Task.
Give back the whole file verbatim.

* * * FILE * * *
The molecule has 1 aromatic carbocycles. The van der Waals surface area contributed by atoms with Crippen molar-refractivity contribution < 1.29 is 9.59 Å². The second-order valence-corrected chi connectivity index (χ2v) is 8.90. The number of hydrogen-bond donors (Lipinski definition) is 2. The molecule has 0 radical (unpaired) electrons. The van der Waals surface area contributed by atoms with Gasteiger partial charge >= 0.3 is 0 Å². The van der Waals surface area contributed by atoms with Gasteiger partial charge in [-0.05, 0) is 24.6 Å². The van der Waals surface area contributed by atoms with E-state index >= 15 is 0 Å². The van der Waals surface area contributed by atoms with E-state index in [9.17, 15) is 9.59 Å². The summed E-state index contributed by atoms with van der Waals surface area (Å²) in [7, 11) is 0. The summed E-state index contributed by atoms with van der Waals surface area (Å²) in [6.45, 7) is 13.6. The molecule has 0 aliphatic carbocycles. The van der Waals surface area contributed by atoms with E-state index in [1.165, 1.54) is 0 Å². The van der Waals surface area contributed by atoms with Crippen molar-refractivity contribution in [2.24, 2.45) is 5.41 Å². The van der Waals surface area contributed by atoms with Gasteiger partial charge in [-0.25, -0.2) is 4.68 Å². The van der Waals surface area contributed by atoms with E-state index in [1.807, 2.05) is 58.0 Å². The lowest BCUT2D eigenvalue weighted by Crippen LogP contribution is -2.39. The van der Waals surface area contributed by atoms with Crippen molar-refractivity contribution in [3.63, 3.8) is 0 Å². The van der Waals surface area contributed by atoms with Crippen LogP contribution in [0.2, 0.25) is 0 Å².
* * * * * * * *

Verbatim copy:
The molecule has 1 aromatic carbocycles. The van der Waals surface area contributed by atoms with Crippen molar-refractivity contribution < 1.29 is 9.59 Å². The second-order valence-corrected chi connectivity index (χ2v) is 8.90. The number of hydrogen-bond donors (Lipinski definition) is 2. The molecule has 0 radical (unpaired) electrons. The van der Waals surface area contributed by atoms with Gasteiger partial charge >= 0.3 is 0 Å². The van der Waals surface area contributed by atoms with Gasteiger partial charge in [-0.05, 0) is 24.6 Å². The van der Waals surface area contributed by atoms with E-state index >= 15 is 0 Å². The van der Waals surface area contributed by atoms with E-state index in [9.17, 15) is 9.59 Å². The summed E-state index contributed by atoms with van der Waals surface area (Å²) in [7, 11) is 0. The summed E-state index contributed by atoms with van der Waals surface area (Å²) in [6.45, 7) is 13.6. The molecule has 0 aliphatic carbocycles. The van der Waals surface area contributed by atoms with E-state index in [1.165, 1.54) is 0 Å². The van der Waals surface area contributed by atoms with Crippen molar-refractivity contribution in [2.24, 2.45) is 5.41 Å². The van der Waals surface area contributed by atoms with Gasteiger partial charge in [-0.25, -0.2) is 4.68 Å². The van der Waals surface area contributed by atoms with E-state index in [1.807, 2.05) is 58.0 Å². The lowest BCUT2D eigenvalue weighted by Crippen LogP contribution is -2.39. The van der Waals surface area contributed by atoms with Crippen molar-refractivity contribution in [3.63, 3.8) is 0 Å². The van der Waals surface area contributed by atoms with Crippen LogP contribution in [0.2, 0.25) is 0 Å².